Secure Communities SECOMM GESTAPO
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In order to stop the California TRUST Act which had gained widespread support, Immigration Customs Enforcement's Director John Morton went as far as to blackmail the Governor of California into vetoing the TRUST Act. When advocates asked the governors office why Brown vetoed the bill, the staff responded that they had received a call from John Morton Director of ICE saying that if Brown doesn't veto the TRUST Act that California would essentially go back to the old days in reference to immigration raids and more overt enforcement. California would have been the first state in which the impact of "Secure Communities" would be significantly reduced by not honoring immigration detainers.
« Full episode for Wed, Dec 12, 2012 Download audio (MP3) After Attorney General Kamala Harris announced that compliance with the federal Secure Communities policy is optional in California, law enforcement officials with mixed feelings about the program are wasting no time pulling back from it. On Tuesday, the Los Angeles Police Commission voted unanimously to stop handing people accused of low-level misdemeanors over to federal authorities. Reporter: Amy Isackson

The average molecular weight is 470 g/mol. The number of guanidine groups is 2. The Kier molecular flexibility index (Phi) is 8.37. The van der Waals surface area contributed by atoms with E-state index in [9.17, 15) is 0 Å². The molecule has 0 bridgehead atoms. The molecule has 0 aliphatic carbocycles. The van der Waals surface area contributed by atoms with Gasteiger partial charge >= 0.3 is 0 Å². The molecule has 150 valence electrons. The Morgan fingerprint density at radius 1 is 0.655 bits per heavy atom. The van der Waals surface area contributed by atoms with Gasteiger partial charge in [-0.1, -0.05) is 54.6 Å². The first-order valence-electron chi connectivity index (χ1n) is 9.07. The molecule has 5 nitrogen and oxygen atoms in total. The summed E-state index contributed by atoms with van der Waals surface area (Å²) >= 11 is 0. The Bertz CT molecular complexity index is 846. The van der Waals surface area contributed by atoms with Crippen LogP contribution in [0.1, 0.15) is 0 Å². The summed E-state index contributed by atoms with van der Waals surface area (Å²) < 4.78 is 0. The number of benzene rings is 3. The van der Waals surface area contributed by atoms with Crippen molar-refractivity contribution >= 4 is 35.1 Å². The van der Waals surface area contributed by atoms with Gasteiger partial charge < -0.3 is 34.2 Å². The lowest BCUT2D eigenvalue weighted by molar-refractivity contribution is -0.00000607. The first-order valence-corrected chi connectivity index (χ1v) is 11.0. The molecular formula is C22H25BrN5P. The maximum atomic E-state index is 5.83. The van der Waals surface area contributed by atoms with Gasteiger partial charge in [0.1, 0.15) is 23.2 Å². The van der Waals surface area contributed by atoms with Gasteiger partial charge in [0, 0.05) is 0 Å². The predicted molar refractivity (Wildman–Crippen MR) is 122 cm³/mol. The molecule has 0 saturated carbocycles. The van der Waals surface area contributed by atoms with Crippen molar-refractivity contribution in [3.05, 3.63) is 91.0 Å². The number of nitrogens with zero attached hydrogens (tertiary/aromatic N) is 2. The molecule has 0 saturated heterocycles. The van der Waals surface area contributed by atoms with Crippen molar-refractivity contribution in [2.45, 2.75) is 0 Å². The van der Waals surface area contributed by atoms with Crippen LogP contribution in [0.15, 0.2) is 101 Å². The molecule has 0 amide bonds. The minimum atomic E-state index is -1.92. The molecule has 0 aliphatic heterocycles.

The Obama administration deported a record number of illegal immigrants for the fourth year in a row, according to the numbers released by the U.S. Immigration and Customs Enforcement Agency (ICE). In fiscal year 2012, 409,849 people were removed from the country. That’s 13,000 more compared to the previous year.
As the election draws near, candidates are going head to head to fight for the Latino vote. While Obama retains 73 percent of Latino registered voters, Republican campaign materials have tried to highlight his weak stance on immigration, citing his inaction on immigration reform and rising deportation numbers. While the number of deportations have in fact risen , we have to think about this more thoroughly.
A watchdog group that has been tracking records from Immigration and Customs Enforcement has filed suit after being turned down for more than two years in an attempt to gain access to information about detention of immigrants. The Transactional Records Access Clearinghouse filed suit this week under the Freedom on Information Act requesting that ICE turn over complete records for hundreds of immigration detention centers across the country. The material sought by TRAC includes every date and outcome of every internal investigation of the detention facilities that are administered by ICE. TRAC, with representation by the Public Citizen Litigation Group, is also seeking the names and types of facilities, the contracts with private prison providers, the daily rates charged, and the breakdown in adults, juveniles and family units in each facility.